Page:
For example, they are critical of the immigration raids conducted by Immigration and Customs Enforcement (ICE) and has spoken out boldly against the deplorable living conditions of migrants that are being detained at the detention facilities along the border. To be clear, these detention facilities didn’t just spring up from the ground like daisies. They were planned and built long before Trump took office, a legacy of the Obama administration. Another example is their harsh criticism toward White House's multiple vetoes on House resolutions to stop providing arms to Saudi Arabia as they engaged in siege warfare in Yemen, effectively making the United States complicit in war crimes and continuing the tradition of turning a blind eye to human rights violations conducted by US allies.

These women were just exercising their rights to dissent and to criticize their government when one perceives it to be wrong and unjust. They were exercising their first Amendment rights of free speech but they were unfairly smeared and demonized for it, and their “American-ness” called into question because of it. It raises an important question: "Would they have received the same treatment had their skin color were of the right shade, had they look like everyone else whose Americanness were never question but accepted at face value?"

I think not.

Had they fit the undoubtedly antiquated mold of “American”, they would be lauded for standing up to an unjust and inhumane policy, for criticizing their country because they care and wanted to make their country better. But because they are perceived as the “Other”, they are demonized for it and told to go back to where they came from, even though they’re just as American as Apple pie. The chants from the Trump campaign rally crowd telling him to “send her back” is indicative as to how these women are still perceived by some sections of society.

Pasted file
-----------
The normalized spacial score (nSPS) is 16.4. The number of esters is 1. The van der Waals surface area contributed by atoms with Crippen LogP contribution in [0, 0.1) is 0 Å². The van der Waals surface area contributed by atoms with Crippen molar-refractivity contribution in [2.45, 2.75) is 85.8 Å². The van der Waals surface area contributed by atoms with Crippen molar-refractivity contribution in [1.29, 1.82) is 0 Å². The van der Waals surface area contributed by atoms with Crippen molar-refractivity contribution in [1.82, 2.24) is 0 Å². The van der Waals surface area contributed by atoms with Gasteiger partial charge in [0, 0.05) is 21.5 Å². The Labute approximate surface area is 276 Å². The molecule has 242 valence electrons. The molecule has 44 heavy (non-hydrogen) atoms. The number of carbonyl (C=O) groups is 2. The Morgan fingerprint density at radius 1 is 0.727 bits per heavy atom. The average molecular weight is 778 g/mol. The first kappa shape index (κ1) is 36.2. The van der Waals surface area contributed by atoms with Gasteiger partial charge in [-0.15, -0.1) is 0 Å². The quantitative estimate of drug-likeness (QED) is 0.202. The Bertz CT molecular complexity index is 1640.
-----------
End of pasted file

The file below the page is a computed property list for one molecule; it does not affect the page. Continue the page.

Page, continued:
These women aren’t seen as equal citizens with full rights as they are, rather as someone who should just shut up and accept things the way they are and if they don’t like the way things are, they can get out. Yet somehow this same treatment isn’t applied to a certain someone who also criticized their country.

Ironically, on the campaign trail, Donald Trump spent a lot of time criticizing America, calling it a third world country and that the country was “going to hell”. What was even more jarring was that some of Trump’s criticism of America, such as him wanting to end the wars, fix the infrastructure, stop outsourcing of jobs, are the same thing the Squad are currently fighting for. Yet calls for him to go back to where he came from were nowhere to be heard. Maybe criticisms sound better uttered from the mouth of a White man? The fact that he is now attacking these women for doing the same thing he did, just in a more elegant manner, speaks to how big of a hypocrite he really is.

Dissent is the highest form of patriotism.” These words were falsely attributed to Thomas Jefferson, yet the origin of this quote was from the legendary historian, Howard Zinn, spoken when he was asked about his opposition to the Bush Administration’s war on terror and how the government had seemingly labeled all dissenting opinion to be unpatriotic. Criticizing one’s country is not unpatriotic, or Anti-American or even Anti-Indonesian. We criticize and dissent because we want our country to be better, to improve from the status quo and stagnation.

Nobody should be made to feel as if their opinion meant less or have their loyalty and citizenship questioned for having a different opinion. The very nature of democracy allows for different opinions to flourish, to foster discussions and discourses that would steer the country in a better direction.

*) PhD candidate
Cardiogenomics Clinical and Research Program
Department of Biological Chemistry
School of Medicine, the University of California,
Irvine, California, USA.